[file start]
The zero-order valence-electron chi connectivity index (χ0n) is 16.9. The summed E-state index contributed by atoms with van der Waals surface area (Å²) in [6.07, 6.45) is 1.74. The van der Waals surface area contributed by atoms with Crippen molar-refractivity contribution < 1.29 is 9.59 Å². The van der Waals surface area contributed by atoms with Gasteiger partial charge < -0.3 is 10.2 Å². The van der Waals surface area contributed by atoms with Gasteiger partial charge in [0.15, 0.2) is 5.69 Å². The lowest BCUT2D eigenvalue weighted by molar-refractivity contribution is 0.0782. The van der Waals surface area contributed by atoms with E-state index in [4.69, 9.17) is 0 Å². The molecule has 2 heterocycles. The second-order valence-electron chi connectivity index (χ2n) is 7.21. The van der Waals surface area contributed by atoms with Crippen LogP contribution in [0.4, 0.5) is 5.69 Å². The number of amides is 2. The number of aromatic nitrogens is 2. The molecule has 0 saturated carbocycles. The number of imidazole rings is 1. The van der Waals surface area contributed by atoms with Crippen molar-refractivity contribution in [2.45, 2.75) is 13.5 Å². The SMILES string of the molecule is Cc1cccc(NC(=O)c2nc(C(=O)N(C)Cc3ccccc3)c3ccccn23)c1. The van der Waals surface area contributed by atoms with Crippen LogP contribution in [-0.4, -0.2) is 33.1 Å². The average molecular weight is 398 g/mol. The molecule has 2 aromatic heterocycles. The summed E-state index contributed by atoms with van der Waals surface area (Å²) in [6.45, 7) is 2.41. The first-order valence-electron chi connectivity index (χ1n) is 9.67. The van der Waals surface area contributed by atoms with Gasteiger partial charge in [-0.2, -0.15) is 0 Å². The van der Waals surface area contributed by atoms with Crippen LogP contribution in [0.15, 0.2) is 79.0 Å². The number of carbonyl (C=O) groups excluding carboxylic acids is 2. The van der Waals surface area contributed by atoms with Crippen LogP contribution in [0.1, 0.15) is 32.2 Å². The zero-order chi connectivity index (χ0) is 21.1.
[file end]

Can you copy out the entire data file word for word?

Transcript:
The zero-order valence-electron chi connectivity index (χ0n) is 16.9. The summed E-state index contributed by atoms with van der Waals surface area (Å²) in [6.07, 6.45) is 1.74. The van der Waals surface area contributed by atoms with Crippen molar-refractivity contribution < 1.29 is 9.59 Å². The van der Waals surface area contributed by atoms with Gasteiger partial charge < -0.3 is 10.2 Å². The van der Waals surface area contributed by atoms with Gasteiger partial charge in [0.15, 0.2) is 5.69 Å². The lowest BCUT2D eigenvalue weighted by molar-refractivity contribution is 0.0782. The van der Waals surface area contributed by atoms with E-state index in [4.69, 9.17) is 0 Å². The molecule has 2 heterocycles. The second-order valence-electron chi connectivity index (χ2n) is 7.21. The van der Waals surface area contributed by atoms with Crippen LogP contribution in [0.4, 0.5) is 5.69 Å². The number of amides is 2. The number of aromatic nitrogens is 2. The molecule has 0 saturated carbocycles. The number of imidazole rings is 1. The van der Waals surface area contributed by atoms with Crippen molar-refractivity contribution in [2.45, 2.75) is 13.5 Å². The SMILES string of the molecule is Cc1cccc(NC(=O)c2nc(C(=O)N(C)Cc3ccccc3)c3ccccn23)c1. The van der Waals surface area contributed by atoms with Crippen LogP contribution in [-0.4, -0.2) is 33.1 Å². The average molecular weight is 398 g/mol. The molecule has 2 aromatic heterocycles. The summed E-state index contributed by atoms with van der Waals surface area (Å²) in [6.45, 7) is 2.41. The first-order valence-electron chi connectivity index (χ1n) is 9.67. The van der Waals surface area contributed by atoms with Gasteiger partial charge in [-0.2, -0.15) is 0 Å². The van der Waals surface area contributed by atoms with Crippen LogP contribution in [0.15, 0.2) is 79.0 Å². The number of carbonyl (C=O) groups excluding carboxylic acids is 2. The van der Waals surface area contributed by atoms with Crippen LogP contribution in [0.1, 0.15) is 32.2 Å². The zero-order chi connectivity index (χ0) is 21.1.